Author
Jensen, M., et al.
BCD ALL year
Benefit Summary HTML
This benefit summary describes the efficiency and security of an internet-based electronic supply chain manifest system (ECMS) against a traditional manual paper-based system. ECMS was designed to save time and money by automating the transfer of cargo information from one mode of transportation to another. The American Trucking Associations Foundation (ATAF) deployed the system at O’Hare and JFK International Airports, and the Federal Highway Administration (FHWA) monitored the performance of the system for 2.5 years. The project was carried out in three phases with the primary objective being to improve the efficiency of cargo data transfer between manufacturers, truckers, and airline carriers.

At the beginning of Phase-I, participation included over 500 drivers and 11 airlines and/or freight forwarders. The study focused on providing truck drivers and facilities with biometric finger print scanners and smart-card devices to authenticate driver identification, and confirm cargo transfer at airports. Drivers could expedite cargo transfer by quickly identifying themselves using personalized smart-cards, and in some cases could store cargo seal information on smart-cards to confirm chain of custody.

Phase-II of the project involved the use of internet technology to catalog cargo manifests and facilitate transfer of information between manufacturers, truckers, and airline carriers. The catalog system enabled participants with biometric/smart-card devices to upload manifest cargo information onto the internet at the point of origin. The EMCS system would then automatically send e-mails to supply chain partners downstream to notify them of scheduled transfers, and participating drivers with biometric/smart-card devices could access this information and adjust their schedules to minimize downtime.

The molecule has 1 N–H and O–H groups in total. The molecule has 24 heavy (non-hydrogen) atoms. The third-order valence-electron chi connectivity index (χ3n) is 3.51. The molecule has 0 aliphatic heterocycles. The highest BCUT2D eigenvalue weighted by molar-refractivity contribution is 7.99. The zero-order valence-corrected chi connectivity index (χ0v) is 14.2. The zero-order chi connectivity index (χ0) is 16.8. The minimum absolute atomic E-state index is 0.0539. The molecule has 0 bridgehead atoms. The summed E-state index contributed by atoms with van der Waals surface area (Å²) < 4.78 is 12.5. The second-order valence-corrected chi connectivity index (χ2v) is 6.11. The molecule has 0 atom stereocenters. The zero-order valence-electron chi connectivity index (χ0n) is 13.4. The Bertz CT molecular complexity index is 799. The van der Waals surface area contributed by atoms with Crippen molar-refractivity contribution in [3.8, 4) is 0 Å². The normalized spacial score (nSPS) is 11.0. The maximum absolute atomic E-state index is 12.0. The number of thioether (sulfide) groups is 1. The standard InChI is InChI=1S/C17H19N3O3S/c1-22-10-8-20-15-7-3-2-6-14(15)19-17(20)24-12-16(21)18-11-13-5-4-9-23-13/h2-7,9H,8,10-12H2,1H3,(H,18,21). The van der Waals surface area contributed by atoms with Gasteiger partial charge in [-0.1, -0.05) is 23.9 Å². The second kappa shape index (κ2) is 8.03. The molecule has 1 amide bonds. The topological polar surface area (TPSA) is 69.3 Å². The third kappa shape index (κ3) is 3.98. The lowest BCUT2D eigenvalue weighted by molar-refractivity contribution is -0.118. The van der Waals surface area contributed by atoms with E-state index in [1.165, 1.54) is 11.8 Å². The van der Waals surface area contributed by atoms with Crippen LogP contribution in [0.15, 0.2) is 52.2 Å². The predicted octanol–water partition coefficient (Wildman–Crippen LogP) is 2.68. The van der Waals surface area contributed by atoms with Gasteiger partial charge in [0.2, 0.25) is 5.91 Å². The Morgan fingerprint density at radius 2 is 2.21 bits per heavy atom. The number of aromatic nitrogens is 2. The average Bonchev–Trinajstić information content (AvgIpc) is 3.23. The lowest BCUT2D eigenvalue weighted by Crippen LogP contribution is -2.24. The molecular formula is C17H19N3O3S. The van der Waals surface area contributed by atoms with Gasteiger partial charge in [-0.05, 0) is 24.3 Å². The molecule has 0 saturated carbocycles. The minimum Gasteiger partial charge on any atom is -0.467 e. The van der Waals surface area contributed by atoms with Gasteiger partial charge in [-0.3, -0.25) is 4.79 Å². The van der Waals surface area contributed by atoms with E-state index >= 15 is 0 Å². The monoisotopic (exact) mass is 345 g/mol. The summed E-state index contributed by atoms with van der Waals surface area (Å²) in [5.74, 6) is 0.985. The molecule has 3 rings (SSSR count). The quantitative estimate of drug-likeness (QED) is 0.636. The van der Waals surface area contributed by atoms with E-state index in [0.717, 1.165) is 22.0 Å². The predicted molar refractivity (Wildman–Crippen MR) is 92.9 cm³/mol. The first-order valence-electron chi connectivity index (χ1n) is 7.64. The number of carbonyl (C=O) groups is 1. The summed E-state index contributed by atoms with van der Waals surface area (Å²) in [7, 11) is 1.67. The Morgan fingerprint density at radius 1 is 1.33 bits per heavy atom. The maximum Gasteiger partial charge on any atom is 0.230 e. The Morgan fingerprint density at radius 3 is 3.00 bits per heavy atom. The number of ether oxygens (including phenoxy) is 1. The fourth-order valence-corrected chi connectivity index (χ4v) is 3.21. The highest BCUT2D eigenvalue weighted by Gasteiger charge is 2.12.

Phase-III of the project was designed to increase the functionality of the internet based manifest control system by providing additional information to regulatory agencies regarding high risk cargo and dangerous goods.

The benefits of electronic manifests, smart cards, and biometric devices were measured by comparing the time required to process manifests using the automated system against the time required to process manifests using the traditional paper-based system. Customer satisfaction data were collected using questionnaires to measure participant perceptions.
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Lesson Background HTML
In 1999, with the support of the Office of the Secretary of Transportation, the Federal Aviation Administration (FAA), the Federal Highway Administration (FHWA) Office of Freight Management and Operations, and the ATA Foundation led the formation of a pubic-private partnership to develop and test the first operational electronic air cargo manifest and security system in the United States. This project, named the Electronic Supply Chain Manifest System (ESCM), was an operational test to demonstrate the improvements in efficiency and security of an Internet-based electronic air cargo security system compared to traditional processes and paper-based manifest systems. The operational test deployed and tested a secure electronic manifest system that utilized leading edge security technologies, including: encrypted Internet transactions, 8K smart cards, and biometric fingerprint readers. The operational test was conducted in conjunction with manufacturing, trucking, and airline participants in the Chicago-O'Hare International Airport and the New York City-JFK International Airport service areas.
Publication Sort Date
Publisher
Federal Highway Administration, U.S. DOT
Source ID
283
Title
Electronic Intermodal Supply Chain Manifest Field Operational Test Evaluation
UNID
C568EBD8ABFCAA50852570BA0075D738
Source Review
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